Two of the most dangerous strikers in Eastern Massachusetts were not supposed to be leading their respective high schools to state championships this fall.
Needham High senior Mac Steeves and Nate Pomeroy, a senior at Groton-Dunstable Regional, both play for the FC Greater Boston Bolts, an academy team that falls under a new rule by US Soccer that has its athletes play a 10-month season, starting in September, which blocks them from also competing at the high school level.
Pomeroy believes he and Steeves are the only two local club players that chose their high school teams instead this fall.
As their reward, Groton-Dunstable captured the Division 2 state title, and Needham took home the Division 1 trophy.
“It would have been miserable to go through school every day saying, ‘Good luck at the game today, I have to go to a club practice,’ ” said Pomeroy, who pumped in 26 goals and 24 assists for the Crusaders this fall. “That would have been so unreasonable. They look up to me. That would have been ridiculous.”
Pomeroy finished his four-year career at Groton-Dunstable by propelling the program to its first back-to-back state championships, and career totals of 80 goals and 63 assists. He will suit up for Brown University next fall.
“He was a marked man,” Crusaders coach Sean Wisbey said of Pomeroy. “He had to fight through that, where every time you have the ball three guys are right there. It was a good learning experience for him. Obviously when he goes to play at Brown, he'll be marked.”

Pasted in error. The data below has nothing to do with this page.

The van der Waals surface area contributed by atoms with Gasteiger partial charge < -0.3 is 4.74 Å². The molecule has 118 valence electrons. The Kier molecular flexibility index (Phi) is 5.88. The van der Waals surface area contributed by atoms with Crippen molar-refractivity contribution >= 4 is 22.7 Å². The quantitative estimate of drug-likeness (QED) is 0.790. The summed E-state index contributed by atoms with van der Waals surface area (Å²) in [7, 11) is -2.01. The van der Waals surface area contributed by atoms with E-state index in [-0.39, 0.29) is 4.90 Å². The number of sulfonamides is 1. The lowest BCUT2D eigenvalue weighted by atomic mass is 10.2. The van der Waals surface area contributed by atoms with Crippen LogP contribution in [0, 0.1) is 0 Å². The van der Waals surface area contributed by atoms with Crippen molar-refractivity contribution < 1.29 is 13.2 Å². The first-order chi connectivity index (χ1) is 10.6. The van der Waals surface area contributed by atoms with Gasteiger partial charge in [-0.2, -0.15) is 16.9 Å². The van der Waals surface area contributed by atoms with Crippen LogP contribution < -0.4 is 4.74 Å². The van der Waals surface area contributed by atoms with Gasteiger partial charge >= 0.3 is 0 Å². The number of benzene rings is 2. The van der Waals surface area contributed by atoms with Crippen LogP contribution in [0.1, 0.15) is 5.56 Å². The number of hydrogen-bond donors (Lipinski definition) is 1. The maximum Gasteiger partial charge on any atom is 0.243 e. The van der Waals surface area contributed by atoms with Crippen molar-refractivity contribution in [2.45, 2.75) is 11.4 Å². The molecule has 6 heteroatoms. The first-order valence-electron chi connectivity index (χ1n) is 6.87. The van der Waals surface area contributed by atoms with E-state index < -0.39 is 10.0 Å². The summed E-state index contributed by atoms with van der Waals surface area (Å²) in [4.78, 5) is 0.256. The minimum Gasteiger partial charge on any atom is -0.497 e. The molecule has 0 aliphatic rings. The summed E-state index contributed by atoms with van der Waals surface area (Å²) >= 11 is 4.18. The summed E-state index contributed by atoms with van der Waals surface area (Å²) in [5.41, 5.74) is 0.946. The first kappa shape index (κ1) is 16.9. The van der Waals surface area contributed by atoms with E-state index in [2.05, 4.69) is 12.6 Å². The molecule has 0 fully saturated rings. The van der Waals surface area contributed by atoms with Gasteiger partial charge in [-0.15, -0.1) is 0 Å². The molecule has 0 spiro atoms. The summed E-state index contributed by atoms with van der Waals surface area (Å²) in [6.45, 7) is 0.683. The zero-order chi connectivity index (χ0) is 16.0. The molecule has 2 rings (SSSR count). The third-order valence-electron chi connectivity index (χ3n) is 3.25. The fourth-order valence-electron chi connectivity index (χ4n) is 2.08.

Steeves, heading to Providence College next year, was a dominant force in Needham’s run, which gave coach Don Brock his fourth state title in 46 years.
“It's so much harder to win one these days,” said the 76-year-old Brock, who stated he would be back to coach next year.
“We had to get six wins in about 10 days. It's unbelievable. Back in '68, only the first-place teams made it’’ into the postseason tournament, Brock said. “You only had to play three games or something.”
Leading Franklin to its first
Her legs move like wheels, her feet seem to be charged with gunpowder, and her vision is so spectacular she must have eyes on both sides of her head.
Kristi Kirshe is easily the best goal-scorer that Tom Geyson has seen in his 28 years coaching at Franklin High, he said. But he still can't believe one of the goals she scored against Nashoba Regional in the Panthers’ 2-1 win in the Division 1 girls’ state title game.
“She was actually falling away, with her body turned at a 45-degree angle, when she shot the ball,” he said. “The keeper was on the near post and the ball just bent inside, dinged off the far post, and went in. A fantastic individual effort.”
Had the game gone to penalty kicks, Kirshe would have been in goal, Geyson said. “Her quickness is unbelievable.”
The championship marked the first in program history, and Geyson said he's not yet sure whether he'll return to coach next year.
Rich Daestrela might have set a record for substitutions in a season-opening high school soccer game.